msgsnd :

The msgsnd function allows you to add a message to a message queue:

Syntax :

  • The first parameter, msqid, is the message queue identifier returned from a msgget function.
  • The second parameter, msg_ptr, is a pointer to the message to be sent, which must start with a long int type as described previously.
  • The third parameter, msg_sz, is the size of the message pointed to by msg_ptr. This size must not include the long int message type.
  • The fourth parameter, msgflg, controls what happens if either the current message queue is full or the systemwide limit on queued messages has been reached. If msgflg has the IPC_NOWAIT flag set, the function will return immediately without sending the message and the return value will be –1.
    If the msgflg has the IPC_NOWAIT flag clear, the sending process will be suspended, waiting for space to become available in the queue.
  • On success, the function returns 0, on failure –1. If the call is successful, a copy of the message data has been taken and placed on the message queue.

msgrcv :

The msgrcv function retrieves messages from a message queue:

Syntax :

  • The first parameter, msqid, is the message queue identifier returned from a msgget function.
  • The second parameter, msg_ptr, is a pointer to the message to be received, which must start with a long int type as described previously in the msgsnd function.
  • The third parameter, msg_sz, is the size of the message pointed to by msg_ptr, not including the long int message type.
  • The fourth parameter, msgtype, is a long int, which allows a simple form of reception priority to be implemented.


Example :

To under stand the message queue let  us take an example with a sender and a receiver.

sender.c –

Compile it –

# gcc -0 sender sender.c


receiver.c –

Output :


Explanation – When we compile the sender.c a message queue is created with key 1234 and write data to enter into queue and then compile receiver.c that has the same key 1234. The data send from the sender.c will be received from the receiver.c using mssgrcv function.

Disadvantage of Message Queue :-

  1. The only disadvantage of message queue is that we can send data only of 1024 bytes. But in shared memory the more size of data can be transfer between two processes and that depends on the physical memory of the system.

So to overcome this problem we use shared memory concept.

Shared Memory :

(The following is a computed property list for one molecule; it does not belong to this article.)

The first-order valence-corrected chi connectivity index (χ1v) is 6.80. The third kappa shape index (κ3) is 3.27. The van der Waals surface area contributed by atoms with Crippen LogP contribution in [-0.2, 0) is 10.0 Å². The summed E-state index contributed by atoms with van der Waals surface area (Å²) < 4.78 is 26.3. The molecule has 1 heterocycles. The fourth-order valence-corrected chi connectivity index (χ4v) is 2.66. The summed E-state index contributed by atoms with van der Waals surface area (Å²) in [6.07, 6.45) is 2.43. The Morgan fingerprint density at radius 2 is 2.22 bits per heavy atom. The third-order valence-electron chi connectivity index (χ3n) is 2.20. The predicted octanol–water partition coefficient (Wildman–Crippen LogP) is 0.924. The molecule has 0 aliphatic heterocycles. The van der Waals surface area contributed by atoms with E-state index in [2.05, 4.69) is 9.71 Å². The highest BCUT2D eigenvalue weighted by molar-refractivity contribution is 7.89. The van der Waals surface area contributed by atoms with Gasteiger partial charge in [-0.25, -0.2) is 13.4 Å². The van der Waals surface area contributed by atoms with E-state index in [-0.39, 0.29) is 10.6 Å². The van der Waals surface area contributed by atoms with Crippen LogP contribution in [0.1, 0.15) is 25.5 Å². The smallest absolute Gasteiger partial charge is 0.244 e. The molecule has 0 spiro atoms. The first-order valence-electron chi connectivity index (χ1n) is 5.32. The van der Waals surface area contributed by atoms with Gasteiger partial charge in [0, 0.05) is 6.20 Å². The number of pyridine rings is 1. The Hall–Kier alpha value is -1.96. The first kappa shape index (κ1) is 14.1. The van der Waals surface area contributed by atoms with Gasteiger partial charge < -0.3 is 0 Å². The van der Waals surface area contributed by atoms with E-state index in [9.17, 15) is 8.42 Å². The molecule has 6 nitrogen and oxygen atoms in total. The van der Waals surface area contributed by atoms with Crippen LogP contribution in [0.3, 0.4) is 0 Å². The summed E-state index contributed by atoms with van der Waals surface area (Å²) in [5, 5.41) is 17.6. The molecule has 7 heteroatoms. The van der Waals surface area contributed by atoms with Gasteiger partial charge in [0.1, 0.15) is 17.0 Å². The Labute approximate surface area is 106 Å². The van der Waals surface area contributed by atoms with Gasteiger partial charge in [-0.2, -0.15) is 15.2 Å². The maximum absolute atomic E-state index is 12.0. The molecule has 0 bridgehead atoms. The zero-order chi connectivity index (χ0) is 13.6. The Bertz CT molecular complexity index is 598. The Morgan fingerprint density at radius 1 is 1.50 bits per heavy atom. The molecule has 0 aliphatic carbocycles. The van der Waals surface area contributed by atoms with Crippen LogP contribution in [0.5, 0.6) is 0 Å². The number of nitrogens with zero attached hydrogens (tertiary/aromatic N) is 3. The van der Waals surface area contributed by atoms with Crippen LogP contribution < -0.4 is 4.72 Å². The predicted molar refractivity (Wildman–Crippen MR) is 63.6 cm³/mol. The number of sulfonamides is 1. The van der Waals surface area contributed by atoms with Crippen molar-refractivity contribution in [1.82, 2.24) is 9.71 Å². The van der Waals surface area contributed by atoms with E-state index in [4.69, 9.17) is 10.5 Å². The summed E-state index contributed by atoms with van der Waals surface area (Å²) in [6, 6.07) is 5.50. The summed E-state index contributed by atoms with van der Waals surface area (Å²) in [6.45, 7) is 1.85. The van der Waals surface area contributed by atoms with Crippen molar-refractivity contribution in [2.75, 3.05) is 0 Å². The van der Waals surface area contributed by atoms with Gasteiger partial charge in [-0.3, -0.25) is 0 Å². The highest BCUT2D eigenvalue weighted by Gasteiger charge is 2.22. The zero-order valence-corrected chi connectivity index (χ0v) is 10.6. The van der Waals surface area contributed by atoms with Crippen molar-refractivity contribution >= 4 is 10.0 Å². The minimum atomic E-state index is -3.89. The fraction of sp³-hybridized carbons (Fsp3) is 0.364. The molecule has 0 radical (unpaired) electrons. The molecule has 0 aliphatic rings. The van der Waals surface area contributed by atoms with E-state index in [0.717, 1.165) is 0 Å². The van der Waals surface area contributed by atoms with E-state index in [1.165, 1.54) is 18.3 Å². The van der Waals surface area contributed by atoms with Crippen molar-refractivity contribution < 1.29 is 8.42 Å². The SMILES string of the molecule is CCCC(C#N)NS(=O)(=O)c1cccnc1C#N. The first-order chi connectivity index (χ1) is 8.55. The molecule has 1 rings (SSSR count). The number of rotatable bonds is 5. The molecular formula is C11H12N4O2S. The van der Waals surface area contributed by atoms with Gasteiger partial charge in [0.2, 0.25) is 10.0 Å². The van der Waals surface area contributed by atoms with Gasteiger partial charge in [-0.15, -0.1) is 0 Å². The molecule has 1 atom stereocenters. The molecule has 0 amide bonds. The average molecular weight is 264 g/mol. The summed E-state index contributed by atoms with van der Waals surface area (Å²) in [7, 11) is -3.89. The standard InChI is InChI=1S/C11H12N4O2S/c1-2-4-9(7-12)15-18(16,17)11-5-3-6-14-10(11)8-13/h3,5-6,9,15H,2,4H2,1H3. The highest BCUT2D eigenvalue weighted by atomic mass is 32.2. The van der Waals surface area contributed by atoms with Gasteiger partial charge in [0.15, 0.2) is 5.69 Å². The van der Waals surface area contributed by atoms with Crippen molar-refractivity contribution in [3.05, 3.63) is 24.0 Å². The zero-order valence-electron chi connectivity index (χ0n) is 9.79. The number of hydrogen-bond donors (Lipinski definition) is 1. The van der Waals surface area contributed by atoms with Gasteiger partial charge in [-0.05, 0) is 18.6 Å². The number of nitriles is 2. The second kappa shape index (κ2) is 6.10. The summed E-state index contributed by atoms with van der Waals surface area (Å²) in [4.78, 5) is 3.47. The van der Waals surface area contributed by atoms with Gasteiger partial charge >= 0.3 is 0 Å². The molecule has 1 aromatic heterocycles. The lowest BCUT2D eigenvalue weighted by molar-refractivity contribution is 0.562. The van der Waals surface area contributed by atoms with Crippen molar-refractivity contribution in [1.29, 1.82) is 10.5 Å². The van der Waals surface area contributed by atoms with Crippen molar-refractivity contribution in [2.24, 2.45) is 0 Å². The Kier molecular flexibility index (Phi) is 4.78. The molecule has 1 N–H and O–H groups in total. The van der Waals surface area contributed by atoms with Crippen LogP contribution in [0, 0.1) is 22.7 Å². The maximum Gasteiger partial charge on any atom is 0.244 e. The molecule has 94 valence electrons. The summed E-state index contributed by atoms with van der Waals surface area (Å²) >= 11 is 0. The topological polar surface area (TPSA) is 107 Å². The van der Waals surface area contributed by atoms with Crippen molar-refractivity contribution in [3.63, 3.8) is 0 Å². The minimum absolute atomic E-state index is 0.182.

In this concept two unrelated processes can access the same logical memory. Shared memory is a very efficient way of transferring data between two running processes. Shared memory is a special range of addresses that is created by IPC for one process and appears in the address space of that process. Other processes can then “attach” the same shared memory segment into their own address space. All processes can access the memory locations just as if the memory had been allocated by malloc. If one process writes to the shared memory, the changes immediately become visible to any other process that has access to the same shared memory.

shared memry

Functions for shared memory

shmget :

This function is defined in sys/shm.h header file and used to create shared memory.

Syntax :

It returns a shared memory identifier and flay used is IPC_PRIVATE that creates a private shared memory to the processes and IPC_CREAT flag to create memory. The second argument is size which tells the amount of memory required for processes in bytes.

shmat :

To enable access to the memory that is created we have to attach it to the address space of a process, so this is done with the help of shmat function.

Syntax :


The shmdt function detaches the shared memory from the current process. It takes a pointer to the address returned by shmat. On success, it returns 0, on error –1.


First at the sender side we will create a logical memory by using shmget function of size say 1024 bytes.

sender.c –



Here the shared memory is created to communication between two processes and the memory address is returned by a pointer. Second process is say receiver.c that will receive the data from that shared memory.

receiver.c –



Disadvantage of Shared Memory : 

By itself, shared memory doesn’t provide any synchronization facilities. So you usually need to use some other mechanism to synchronize access to the shared memory. Typically, you might use shared memory to provide efficient access to large areas of memory and pass small messages to synchronize access to that memory. There are no automatic facilities to prevent a second process from starting to read the shared memory before the first process has finished writing to it. It’s the responsibility of the programmer to synchronize access.